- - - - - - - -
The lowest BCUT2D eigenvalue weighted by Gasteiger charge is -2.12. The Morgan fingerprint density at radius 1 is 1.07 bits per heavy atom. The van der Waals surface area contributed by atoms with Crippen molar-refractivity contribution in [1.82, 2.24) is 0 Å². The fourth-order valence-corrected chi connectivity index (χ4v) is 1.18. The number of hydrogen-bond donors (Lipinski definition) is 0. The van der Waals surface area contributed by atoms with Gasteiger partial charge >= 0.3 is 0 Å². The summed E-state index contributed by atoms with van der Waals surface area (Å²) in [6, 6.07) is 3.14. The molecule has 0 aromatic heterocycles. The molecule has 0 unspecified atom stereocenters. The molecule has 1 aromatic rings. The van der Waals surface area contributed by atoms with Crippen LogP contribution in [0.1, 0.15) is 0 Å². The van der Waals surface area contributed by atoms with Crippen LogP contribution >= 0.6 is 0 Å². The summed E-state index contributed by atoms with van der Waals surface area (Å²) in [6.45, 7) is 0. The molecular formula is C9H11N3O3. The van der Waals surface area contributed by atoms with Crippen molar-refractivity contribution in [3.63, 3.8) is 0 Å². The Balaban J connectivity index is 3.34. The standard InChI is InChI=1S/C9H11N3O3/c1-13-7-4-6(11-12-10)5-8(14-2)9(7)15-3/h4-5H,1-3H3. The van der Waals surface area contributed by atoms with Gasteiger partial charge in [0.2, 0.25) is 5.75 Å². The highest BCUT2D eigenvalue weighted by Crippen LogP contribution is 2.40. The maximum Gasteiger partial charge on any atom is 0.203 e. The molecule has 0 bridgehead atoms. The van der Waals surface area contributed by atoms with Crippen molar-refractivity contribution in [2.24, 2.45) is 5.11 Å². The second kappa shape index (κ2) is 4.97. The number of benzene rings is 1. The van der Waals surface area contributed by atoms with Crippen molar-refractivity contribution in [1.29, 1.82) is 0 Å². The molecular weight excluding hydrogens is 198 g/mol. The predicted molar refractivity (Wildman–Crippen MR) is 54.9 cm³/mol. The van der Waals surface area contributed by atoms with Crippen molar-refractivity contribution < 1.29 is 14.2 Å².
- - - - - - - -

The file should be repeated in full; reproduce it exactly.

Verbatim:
The lowest BCUT2D eigenvalue weighted by Gasteiger charge is -2.12. The Morgan fingerprint density at radius 1 is 1.07 bits per heavy atom. The van der Waals surface area contributed by atoms with Crippen molar-refractivity contribution in [1.82, 2.24) is 0 Å². The fourth-order valence-corrected chi connectivity index (χ4v) is 1.18. The number of hydrogen-bond donors (Lipinski definition) is 0. The van der Waals surface area contributed by atoms with Gasteiger partial charge >= 0.3 is 0 Å². The summed E-state index contributed by atoms with van der Waals surface area (Å²) in [6, 6.07) is 3.14. The molecule has 0 aromatic heterocycles. The molecule has 0 unspecified atom stereocenters. The molecule has 1 aromatic rings. The van der Waals surface area contributed by atoms with Crippen LogP contribution in [0.1, 0.15) is 0 Å². The van der Waals surface area contributed by atoms with Crippen LogP contribution >= 0.6 is 0 Å². The summed E-state index contributed by atoms with van der Waals surface area (Å²) in [6.45, 7) is 0. The molecular formula is C9H11N3O3. The van der Waals surface area contributed by atoms with Crippen molar-refractivity contribution in [3.63, 3.8) is 0 Å². The Balaban J connectivity index is 3.34. The standard InChI is InChI=1S/C9H11N3O3/c1-13-7-4-6(11-12-10)5-8(14-2)9(7)15-3/h4-5H,1-3H3. The van der Waals surface area contributed by atoms with Gasteiger partial charge in [0.2, 0.25) is 5.75 Å². The highest BCUT2D eigenvalue weighted by Crippen LogP contribution is 2.40. The maximum Gasteiger partial charge on any atom is 0.203 e. The molecule has 0 bridgehead atoms. The van der Waals surface area contributed by atoms with Crippen molar-refractivity contribution in [2.24, 2.45) is 5.11 Å². The second kappa shape index (κ2) is 4.97. The number of benzene rings is 1. The van der Waals surface area contributed by atoms with Crippen molar-refractivity contribution in [1.29, 1.82) is 0 Å². The molecular weight excluding hydrogens is 198 g/mol. The predicted molar refractivity (Wildman–Crippen MR) is 54.9 cm³/mol. The van der Waals surface area contributed by atoms with Crippen molar-refractivity contribution < 1.29 is 14.2 Å².